Sony

How to win at E3: Sony savages Microsoft on pricing, DRM, used games, and then adds insult to injury

How to win at E3: Sony savages Microsoft on pricing, DRM, used games, and then adds insult to injury

Sony's press conference was a hot, long-winded, and often awkward affair. They brought out a Sony executive to make vague promises about movies and music coming to the PlayStation 4. There was little Vita news and, even worse, some of the big-name demos suffered from stutters or freezes. The Assassin's Creed 4 demo was cut short, with the player on stage shrugging apologetically.

Then Jack Tretton got up in front of the crowd, and Sony began to play the Rains of Castemere.

 

This is what it looks like when someone knows they have their rivals dead to rights. Sony beat this drum relentlessly: You can loan games to your friends. You can do whatever you want with your discs. The system will not ask you to check in every 24 hours. If you want to play your single-player games without an Internet connection, do so.

The crowd went wild as Tretton listed feature after feature that we're used to having, things that should not be news, but that now seem like brave moves after Microsoft's crusade to control how and when we game using the Xbox One.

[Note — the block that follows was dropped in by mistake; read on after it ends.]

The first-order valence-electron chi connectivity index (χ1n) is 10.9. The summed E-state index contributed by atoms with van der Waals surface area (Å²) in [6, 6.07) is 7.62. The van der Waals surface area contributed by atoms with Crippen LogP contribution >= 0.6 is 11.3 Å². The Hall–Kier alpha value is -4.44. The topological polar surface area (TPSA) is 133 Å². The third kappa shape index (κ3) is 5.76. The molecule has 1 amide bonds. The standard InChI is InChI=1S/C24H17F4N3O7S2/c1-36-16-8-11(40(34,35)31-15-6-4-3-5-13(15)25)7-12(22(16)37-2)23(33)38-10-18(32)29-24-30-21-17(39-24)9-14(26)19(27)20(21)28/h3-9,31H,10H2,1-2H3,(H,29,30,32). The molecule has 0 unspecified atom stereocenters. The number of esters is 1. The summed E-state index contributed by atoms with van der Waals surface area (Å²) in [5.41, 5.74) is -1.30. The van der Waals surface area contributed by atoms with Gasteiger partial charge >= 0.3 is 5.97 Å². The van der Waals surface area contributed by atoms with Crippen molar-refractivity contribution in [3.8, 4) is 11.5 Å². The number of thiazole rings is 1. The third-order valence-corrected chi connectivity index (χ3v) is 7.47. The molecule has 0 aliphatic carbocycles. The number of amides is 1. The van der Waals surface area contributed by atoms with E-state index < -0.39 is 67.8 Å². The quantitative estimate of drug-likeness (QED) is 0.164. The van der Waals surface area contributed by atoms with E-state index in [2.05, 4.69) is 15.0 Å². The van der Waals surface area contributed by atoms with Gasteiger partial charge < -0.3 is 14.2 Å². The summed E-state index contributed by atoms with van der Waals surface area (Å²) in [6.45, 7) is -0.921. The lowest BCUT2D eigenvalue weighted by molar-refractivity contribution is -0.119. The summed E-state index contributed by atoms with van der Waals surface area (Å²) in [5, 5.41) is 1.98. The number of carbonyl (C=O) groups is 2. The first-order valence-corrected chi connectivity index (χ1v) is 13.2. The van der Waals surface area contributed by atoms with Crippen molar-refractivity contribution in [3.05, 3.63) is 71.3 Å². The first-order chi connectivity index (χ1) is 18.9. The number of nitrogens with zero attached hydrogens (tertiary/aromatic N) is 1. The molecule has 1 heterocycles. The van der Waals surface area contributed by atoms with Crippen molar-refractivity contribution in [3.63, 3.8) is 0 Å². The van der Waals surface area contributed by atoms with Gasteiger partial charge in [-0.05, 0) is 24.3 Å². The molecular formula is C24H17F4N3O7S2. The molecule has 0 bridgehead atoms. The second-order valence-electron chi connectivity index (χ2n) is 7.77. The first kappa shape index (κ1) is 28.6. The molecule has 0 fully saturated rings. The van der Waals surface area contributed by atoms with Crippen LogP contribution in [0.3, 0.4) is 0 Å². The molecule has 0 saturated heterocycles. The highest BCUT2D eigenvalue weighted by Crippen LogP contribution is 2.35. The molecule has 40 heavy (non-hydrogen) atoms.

The news was so welcome that many didn't notice that Sony slipped in a quick change to the PlayStation Plus service: You'll now need to sign up and pay for the ability to play games online. Sony is allowing gamers to play their games in the way we've been accustomed this entire generation, but they'll begin to charge for online play, and to gamers this seems like an incredible deal. It's hard to imagine Sony being any happier with the hand that has been dealt them by Microsoft's actions.

Sony has savaged Microsoft since both systems were announced. Where Microsoft struggled to explain even basic details about the Xbox One to the press, Sony simply stressed that they had a system for gamers, where smaller devs were welcome. Where Microsoft had to create a multi-page document explaining how often you'd need to connect to play your games, Sony simply shrugs and says you can play wherever and whenever you'd like. Microsoft requires you to be “friends” with someone for 30 days before you can “give” them a game, and Sony creates funny videos mocking the practice and allows you to just hand someone a disc.

This isn't a PR fight, it's straight up murder.

Then Sony drops one last bomb: The PlayStation 4 will be $399.99, a full $100 cheaper than the Xbox One. It's a system that costs significantly less, that doesn't saddle you with invasive DRM, and puts the focus squarely on games. None of this should be news, but Microsoft has moved the goalposts so far, so successfully, that Sony now looks like the hero for not giving in the temptations of DRM.

Oh, and the PlayStation 4 won't be region locked. Because why should it? Have fun with your Japanese games!

The rest of the week will be awkward for Microsoft, as they have to justify their price, and talk about policies that Sony won't be mirroring, and that many gamers find abhorrent. For Sony, it's time for a victory lap. They came, they saw, they conquered, and all they had to do was stay in the same place.